Hurricane Lee, now a powerful Category 3 hurricane, is one of only a handful of hurricanes in the Atlantic basin during the satellite era to intensify by 85 mph or more within a 24-hour period.
As of Saturday afternoon, Hurricane Lee is a category 3 hurricane with maximum sustained winds of 115 mph. It is moving to the WNW at 10 mph, and the center is located about 300 miles NE of the northern Leeward Islands.
The storm intensified more than twice the National Hurricane Center's definition of rapid intensification. Rapid intensification is defined as a storm increasing in wind speed by 35 mph or more in 24 hours.
Less favorable atmospheric conditions in place for much of Friday has led to a recent weakening of Lee as wind shear and dry air is contributing to this trend and is expected to persist for at least another 12 to 24 hours.
At 5 a.m. ET on Thursday, Lee was a Category 1 hurricane with maximum sustained winds of 80 mph. Twenty-four hours later, Lee had strengthened to a Category 5 hurricane with whopping 165 mph winds.
Other notable storms to achieve this include Hurricane Matthew in 2016 and the record Hurricane Wilma in 2005. In just 24 hours Wilma increased from 75 mph winds (a Category 1 hurricane) to 185 mph winds (a Category 5 hurricane).
5 am Thursday Lee was 80 mph
5 am Friday Lee is 165 mph
Puts it in rare company for hurricanes that intensify this fast! Only 6 in satellite era prior: #lee #hurricane @SamWnek @Wx_Max https://t.co/10jLB7Bp7X
— Ginger Zee (@Ginger_Zee) September 8, 2023
Last week, Hurricane Idalia rapidly strengthened from 75 mph winds on Tuesday morning to 130 mph winds by Wednesday morning.
Warm water is a major reason for Lee's rapid intensification; Lee is in waters that are 3 to 4 degrees above average.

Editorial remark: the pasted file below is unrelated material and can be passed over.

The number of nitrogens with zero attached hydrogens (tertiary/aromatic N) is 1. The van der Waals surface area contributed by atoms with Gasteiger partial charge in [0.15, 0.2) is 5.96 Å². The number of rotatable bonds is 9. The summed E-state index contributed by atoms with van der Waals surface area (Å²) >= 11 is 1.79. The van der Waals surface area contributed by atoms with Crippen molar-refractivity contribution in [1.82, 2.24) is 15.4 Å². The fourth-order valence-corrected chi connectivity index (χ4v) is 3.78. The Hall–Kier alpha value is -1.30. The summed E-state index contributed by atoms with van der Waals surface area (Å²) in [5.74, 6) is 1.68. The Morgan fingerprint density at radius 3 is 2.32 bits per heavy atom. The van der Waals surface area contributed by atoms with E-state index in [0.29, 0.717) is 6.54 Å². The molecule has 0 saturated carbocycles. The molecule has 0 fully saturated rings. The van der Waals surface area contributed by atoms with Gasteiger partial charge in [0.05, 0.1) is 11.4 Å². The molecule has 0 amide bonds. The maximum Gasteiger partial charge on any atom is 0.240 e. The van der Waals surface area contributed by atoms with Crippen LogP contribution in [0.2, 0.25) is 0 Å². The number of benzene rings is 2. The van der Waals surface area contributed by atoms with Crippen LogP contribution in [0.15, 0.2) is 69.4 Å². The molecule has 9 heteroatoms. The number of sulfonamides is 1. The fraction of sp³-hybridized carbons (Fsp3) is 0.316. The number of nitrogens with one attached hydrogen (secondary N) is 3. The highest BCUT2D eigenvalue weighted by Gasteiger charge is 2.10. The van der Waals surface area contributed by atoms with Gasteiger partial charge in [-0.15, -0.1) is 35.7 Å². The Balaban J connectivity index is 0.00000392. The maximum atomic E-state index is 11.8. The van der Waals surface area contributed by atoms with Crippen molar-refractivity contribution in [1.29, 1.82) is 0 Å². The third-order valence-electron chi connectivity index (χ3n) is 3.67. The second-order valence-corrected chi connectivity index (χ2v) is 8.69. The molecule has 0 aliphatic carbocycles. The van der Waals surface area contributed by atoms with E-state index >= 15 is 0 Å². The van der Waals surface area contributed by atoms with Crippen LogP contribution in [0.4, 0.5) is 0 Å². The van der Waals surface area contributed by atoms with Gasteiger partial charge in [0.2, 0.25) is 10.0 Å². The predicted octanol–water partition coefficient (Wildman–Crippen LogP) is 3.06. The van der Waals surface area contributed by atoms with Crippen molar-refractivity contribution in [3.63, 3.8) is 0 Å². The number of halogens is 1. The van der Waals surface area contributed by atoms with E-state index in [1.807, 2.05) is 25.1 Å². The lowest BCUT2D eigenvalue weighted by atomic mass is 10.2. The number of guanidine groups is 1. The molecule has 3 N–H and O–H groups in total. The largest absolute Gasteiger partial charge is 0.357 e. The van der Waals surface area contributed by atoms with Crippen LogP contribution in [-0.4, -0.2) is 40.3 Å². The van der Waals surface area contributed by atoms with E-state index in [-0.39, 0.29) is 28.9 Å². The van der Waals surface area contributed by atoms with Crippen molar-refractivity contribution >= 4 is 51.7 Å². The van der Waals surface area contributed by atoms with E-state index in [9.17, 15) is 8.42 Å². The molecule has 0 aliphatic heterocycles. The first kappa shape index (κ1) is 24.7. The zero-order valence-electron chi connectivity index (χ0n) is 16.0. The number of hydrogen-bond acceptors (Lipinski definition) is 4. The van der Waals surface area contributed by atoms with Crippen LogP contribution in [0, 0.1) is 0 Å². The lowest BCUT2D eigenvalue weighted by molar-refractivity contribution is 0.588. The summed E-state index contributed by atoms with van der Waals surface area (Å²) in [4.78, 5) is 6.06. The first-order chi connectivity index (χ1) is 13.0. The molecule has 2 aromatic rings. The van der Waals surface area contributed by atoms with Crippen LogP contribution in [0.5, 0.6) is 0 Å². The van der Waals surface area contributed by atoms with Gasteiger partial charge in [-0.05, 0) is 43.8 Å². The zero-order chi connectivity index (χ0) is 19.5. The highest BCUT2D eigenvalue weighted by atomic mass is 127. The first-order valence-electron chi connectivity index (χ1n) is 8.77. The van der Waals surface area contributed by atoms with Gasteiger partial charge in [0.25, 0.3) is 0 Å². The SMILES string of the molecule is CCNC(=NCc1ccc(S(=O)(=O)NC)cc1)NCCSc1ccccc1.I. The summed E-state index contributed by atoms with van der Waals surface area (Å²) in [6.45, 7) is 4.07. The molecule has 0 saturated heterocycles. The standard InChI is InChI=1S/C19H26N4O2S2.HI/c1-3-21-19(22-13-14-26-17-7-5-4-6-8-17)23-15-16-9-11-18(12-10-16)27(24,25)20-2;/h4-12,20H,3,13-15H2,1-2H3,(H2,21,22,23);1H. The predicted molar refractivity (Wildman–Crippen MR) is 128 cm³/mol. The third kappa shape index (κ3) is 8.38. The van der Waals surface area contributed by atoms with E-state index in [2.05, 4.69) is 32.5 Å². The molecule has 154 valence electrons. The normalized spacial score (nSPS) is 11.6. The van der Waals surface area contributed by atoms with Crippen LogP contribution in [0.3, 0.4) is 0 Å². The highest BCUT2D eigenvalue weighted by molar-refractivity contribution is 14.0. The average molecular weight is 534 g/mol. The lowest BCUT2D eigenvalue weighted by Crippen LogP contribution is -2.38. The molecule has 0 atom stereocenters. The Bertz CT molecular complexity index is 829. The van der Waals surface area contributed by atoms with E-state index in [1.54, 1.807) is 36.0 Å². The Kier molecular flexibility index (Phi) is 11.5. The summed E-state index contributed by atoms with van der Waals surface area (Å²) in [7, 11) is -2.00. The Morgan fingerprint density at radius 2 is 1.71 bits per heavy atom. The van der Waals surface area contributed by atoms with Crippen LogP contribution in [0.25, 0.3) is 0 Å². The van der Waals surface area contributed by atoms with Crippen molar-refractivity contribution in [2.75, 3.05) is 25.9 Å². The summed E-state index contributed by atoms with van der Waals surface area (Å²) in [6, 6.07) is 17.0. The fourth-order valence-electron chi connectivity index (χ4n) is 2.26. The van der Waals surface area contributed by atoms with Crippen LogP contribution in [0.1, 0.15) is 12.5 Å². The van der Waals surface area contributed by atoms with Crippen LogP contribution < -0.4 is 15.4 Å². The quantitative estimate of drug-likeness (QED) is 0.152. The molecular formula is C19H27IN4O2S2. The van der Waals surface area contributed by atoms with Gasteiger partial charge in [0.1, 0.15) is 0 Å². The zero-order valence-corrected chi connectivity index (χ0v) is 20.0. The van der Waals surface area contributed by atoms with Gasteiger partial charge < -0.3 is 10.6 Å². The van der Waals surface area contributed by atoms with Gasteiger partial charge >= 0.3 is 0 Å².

Lack of wind shear in the atmosphere and Lee churning over the open waters of the Atlantic Ocean are other important variables.
Water temperatures in the Atlantic are influenced by a number of factors, including the overall weather pattern, and human-amplified climate change due to increased greenhouse gas emissions.
Lee weakened slightly to a Category 3 storm by Friday night.
Gradual restrengthening should get underway on Sunday as the unfavorable atmospheric conditions impacting Lee are likely to ease. Lee is forecast to reach category 4 strength for the second time on Monday and then start a gradual weakening trend by the middle of next week.
Large swells from Lee will impact the northeastern Caribbean Islands this weekend and into early next week as it passes well to the north. There will be no direct impacts to the Caribbean Islands. Rough surf, big waves and dangerous rip currents are a growing concern from the Leeward Islands to Puerto Rico and eventually Hispaniola, mainly the north-facing shorelines. Later this weekend, these impacts reach Turks and Caicos and parts of The Bahamas.
As Lee continues to trek northward across the western Atlantic next week, the threats of big waves, rough surf, and dangerous rip currents will gradually shift northward up along the East Coast as the week progresses.
ABC News' Ginger Zee and Dan Manzo contributed to this report.